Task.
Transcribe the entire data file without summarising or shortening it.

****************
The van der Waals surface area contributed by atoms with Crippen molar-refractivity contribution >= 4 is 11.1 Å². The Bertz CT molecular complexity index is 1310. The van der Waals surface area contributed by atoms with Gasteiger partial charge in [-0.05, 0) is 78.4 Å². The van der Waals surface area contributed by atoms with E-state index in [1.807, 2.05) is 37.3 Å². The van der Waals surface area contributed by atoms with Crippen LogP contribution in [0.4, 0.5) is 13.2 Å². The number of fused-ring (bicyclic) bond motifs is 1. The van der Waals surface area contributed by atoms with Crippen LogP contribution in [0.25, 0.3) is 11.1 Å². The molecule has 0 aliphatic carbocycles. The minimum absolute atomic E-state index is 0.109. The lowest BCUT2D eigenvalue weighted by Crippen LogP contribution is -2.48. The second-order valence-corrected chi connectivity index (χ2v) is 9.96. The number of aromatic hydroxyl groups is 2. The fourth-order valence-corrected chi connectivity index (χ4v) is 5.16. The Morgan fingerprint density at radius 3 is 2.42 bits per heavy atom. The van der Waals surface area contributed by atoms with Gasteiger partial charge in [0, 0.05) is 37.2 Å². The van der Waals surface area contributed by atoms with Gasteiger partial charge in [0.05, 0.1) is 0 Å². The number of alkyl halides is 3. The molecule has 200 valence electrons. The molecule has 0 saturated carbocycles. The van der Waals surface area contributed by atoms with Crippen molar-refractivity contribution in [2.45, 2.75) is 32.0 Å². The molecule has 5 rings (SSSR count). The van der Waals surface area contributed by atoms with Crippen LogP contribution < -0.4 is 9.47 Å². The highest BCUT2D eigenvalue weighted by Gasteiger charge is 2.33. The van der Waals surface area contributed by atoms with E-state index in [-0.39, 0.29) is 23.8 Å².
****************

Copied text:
The van der Waals surface area contributed by atoms with Crippen molar-refractivity contribution >= 4 is 11.1 Å². The Bertz CT molecular complexity index is 1310. The van der Waals surface area contributed by atoms with Gasteiger partial charge in [-0.05, 0) is 78.4 Å². The van der Waals surface area contributed by atoms with E-state index in [1.807, 2.05) is 37.3 Å². The van der Waals surface area contributed by atoms with Crippen LogP contribution in [0.4, 0.5) is 13.2 Å². The number of fused-ring (bicyclic) bond motifs is 1. The van der Waals surface area contributed by atoms with Crippen LogP contribution in [0.25, 0.3) is 11.1 Å². The molecule has 0 aliphatic carbocycles. The minimum absolute atomic E-state index is 0.109. The lowest BCUT2D eigenvalue weighted by Crippen LogP contribution is -2.48. The second-order valence-corrected chi connectivity index (χ2v) is 9.96. The number of aromatic hydroxyl groups is 2. The fourth-order valence-corrected chi connectivity index (χ4v) is 5.16. The Morgan fingerprint density at radius 3 is 2.42 bits per heavy atom. The van der Waals surface area contributed by atoms with Gasteiger partial charge in [0, 0.05) is 37.2 Å². The van der Waals surface area contributed by atoms with Gasteiger partial charge in [0.05, 0.1) is 0 Å². The number of alkyl halides is 3. The molecule has 200 valence electrons. The molecule has 0 saturated carbocycles. The van der Waals surface area contributed by atoms with Crippen molar-refractivity contribution in [2.45, 2.75) is 32.0 Å². The molecule has 5 rings (SSSR count). The van der Waals surface area contributed by atoms with Crippen LogP contribution < -0.4 is 9.47 Å². The highest BCUT2D eigenvalue weighted by Gasteiger charge is 2.33. The van der Waals surface area contributed by atoms with E-state index in [-0.39, 0.29) is 23.8 Å².